Thursday, November 7, 2013



Methotrexate is used for a variety of disorders. While it is used to treat some types of cancer, in lower doses, it is used to treat autoimmune diseases. 

For autoimmune diseases, methotrexate may be taken orally or as an intramuscular injection. The normal dose for rheumatoid arthritis is 7.5mg per week. It may be given in one dose or in divided doses.

Some patients have side effects to oral methotrexate that can be decreased by switching to the injectable form.

Before you start methotrexate, your physician will do routine lab tests to check blood counts and to ensure your liver is healthy enough for the medication. Tell your physician if you are an alcoholic, have liver or kidney disease, stomach ulcers, or an infection.

It's very important that you provide your physician with a list of all the medications, even over the counter medicines, that you are taking. Your doctor also needs to know about any other types of treatments you may be taking - like radiation therapy.

Methotrexate can cause birth defects in a baby when taken by the mother or father. Don't use it if you (or your wife) are pregnant or planning to become pregnant. Notify your physician as soon as you suspect that you might be pregnant if you are on therapy.

Side effects can include serious, life threatening side effects.

Call 9-1-1 if you experience the following:

  • Swelling of the mouth, throat, tongue or other signs of severe allergic reaction

If you experience any of the following, call your physician right away:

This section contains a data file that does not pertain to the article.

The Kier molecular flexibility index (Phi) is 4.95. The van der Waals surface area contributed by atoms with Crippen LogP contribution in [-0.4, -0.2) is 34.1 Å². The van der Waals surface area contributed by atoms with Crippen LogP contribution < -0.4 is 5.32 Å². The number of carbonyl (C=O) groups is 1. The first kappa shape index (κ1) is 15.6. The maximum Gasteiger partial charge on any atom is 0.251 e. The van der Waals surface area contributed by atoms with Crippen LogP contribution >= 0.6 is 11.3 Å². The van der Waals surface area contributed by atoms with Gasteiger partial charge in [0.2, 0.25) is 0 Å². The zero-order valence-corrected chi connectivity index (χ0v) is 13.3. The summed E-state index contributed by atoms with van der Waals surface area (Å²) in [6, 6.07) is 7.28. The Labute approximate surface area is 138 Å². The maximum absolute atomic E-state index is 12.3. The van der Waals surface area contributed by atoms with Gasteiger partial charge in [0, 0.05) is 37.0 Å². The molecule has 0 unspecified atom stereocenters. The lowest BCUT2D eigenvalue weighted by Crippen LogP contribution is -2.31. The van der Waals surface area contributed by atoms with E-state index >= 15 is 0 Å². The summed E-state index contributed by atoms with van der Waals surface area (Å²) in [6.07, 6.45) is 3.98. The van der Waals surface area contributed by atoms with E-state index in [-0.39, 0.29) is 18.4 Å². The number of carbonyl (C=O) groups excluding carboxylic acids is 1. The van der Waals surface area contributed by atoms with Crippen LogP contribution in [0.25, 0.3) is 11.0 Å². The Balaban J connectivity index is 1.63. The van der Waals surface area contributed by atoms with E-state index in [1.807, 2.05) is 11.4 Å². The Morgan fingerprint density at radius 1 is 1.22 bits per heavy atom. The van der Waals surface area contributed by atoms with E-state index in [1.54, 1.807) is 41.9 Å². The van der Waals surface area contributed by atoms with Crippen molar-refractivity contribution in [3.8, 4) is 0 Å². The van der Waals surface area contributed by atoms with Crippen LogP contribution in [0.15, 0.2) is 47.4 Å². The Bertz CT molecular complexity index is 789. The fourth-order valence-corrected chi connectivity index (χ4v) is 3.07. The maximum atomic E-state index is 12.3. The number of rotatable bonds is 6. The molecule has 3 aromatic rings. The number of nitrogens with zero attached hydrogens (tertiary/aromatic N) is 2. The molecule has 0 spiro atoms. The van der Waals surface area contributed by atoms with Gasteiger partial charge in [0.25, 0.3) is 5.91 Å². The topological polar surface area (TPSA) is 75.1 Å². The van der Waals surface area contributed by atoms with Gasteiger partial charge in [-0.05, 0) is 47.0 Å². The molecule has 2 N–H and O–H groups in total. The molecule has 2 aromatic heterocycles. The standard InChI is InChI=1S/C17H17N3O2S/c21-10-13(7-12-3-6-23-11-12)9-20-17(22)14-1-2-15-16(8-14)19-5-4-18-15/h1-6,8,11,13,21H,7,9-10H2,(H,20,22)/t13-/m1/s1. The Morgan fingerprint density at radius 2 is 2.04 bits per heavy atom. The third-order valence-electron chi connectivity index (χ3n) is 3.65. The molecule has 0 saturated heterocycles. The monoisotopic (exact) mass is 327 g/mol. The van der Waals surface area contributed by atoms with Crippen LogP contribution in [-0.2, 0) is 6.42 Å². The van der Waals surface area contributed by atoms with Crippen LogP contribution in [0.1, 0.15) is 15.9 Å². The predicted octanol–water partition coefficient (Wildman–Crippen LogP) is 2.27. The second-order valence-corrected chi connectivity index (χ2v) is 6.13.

• Very dark urine or blood in your urine
  • Vomiting coffee ground or bloody emesis
  • Bloody, black, or tarry stools
  • Diarrhea
  • Changes in vision
  • Confusion
  • Seizures
  • Coughing
  • Swelling of legs or feet
  • Red dots on the skin
  • Shortness of breath
  • Any unexpected bleeding or bruising
  • Sores in mouth and lips - can lead to dehydration if it interferes with drinking
  • Back pain
  • Signs of infection - fever, cough, chills
  • Dizziness
  • Drowsiness
  • Headache
  • Painful or difficult urination
  • Unusual tiredness or weakness
  • Yellow discoloration of the skin or eyes
Common side effects:
  • Loss of appetite
  • Nausea and vomiting
  • Acne
  • Boils
  • Skin Rash or Itching
  • Hair loss
It is important to avoid alcohol while taking methotrexate due to the increased risk of liver damage. Also, be sure to keep your follow-up appointments with your physician, including those for lab work only.

Routine labs are needed to monitor liver function and to ensure your blood counts are adequate to continue the medicine.

For more information on rheumatology, visit the International Foundation for Autoimmune Arthritis.

  1. Drugs .com
  2. Harrison's Rheumatology 2nd Edition - Anthony S. Fauci, MD - Editor


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